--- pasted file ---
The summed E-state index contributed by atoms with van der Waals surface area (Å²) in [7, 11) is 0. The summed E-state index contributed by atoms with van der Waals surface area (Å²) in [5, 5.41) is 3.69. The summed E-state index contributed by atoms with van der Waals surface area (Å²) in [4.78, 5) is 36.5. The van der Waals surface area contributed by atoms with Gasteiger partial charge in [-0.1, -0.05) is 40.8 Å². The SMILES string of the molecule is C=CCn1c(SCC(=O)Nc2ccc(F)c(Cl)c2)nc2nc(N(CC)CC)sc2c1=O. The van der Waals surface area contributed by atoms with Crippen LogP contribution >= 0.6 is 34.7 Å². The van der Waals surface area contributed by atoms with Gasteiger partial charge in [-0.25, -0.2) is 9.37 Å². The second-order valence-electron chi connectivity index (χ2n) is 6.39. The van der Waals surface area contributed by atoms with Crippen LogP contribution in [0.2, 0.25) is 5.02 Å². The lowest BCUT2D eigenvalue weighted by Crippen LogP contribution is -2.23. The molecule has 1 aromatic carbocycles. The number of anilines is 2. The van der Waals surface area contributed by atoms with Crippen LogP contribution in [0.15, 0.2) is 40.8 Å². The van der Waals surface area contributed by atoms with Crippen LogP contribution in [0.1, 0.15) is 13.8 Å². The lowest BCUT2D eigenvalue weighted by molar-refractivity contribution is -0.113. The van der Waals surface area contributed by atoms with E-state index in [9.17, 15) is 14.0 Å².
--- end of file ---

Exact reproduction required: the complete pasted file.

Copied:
The summed E-state index contributed by atoms with van der Waals surface area (Å²) in [7, 11) is 0. The summed E-state index contributed by atoms with van der Waals surface area (Å²) in [5, 5.41) is 3.69. The summed E-state index contributed by atoms with van der Waals surface area (Å²) in [4.78, 5) is 36.5. The van der Waals surface area contributed by atoms with Gasteiger partial charge in [-0.1, -0.05) is 40.8 Å². The SMILES string of the molecule is C=CCn1c(SCC(=O)Nc2ccc(F)c(Cl)c2)nc2nc(N(CC)CC)sc2c1=O. The van der Waals surface area contributed by atoms with Crippen LogP contribution >= 0.6 is 34.7 Å². The van der Waals surface area contributed by atoms with Gasteiger partial charge in [-0.25, -0.2) is 9.37 Å². The second-order valence-electron chi connectivity index (χ2n) is 6.39. The van der Waals surface area contributed by atoms with Crippen LogP contribution in [0.2, 0.25) is 5.02 Å². The lowest BCUT2D eigenvalue weighted by Crippen LogP contribution is -2.23. The molecule has 1 aromatic carbocycles. The number of anilines is 2. The van der Waals surface area contributed by atoms with Crippen LogP contribution in [0.15, 0.2) is 40.8 Å². The van der Waals surface area contributed by atoms with Crippen LogP contribution in [0.1, 0.15) is 13.8 Å². The lowest BCUT2D eigenvalue weighted by molar-refractivity contribution is -0.113. The van der Waals surface area contributed by atoms with E-state index in [9.17, 15) is 14.0 Å².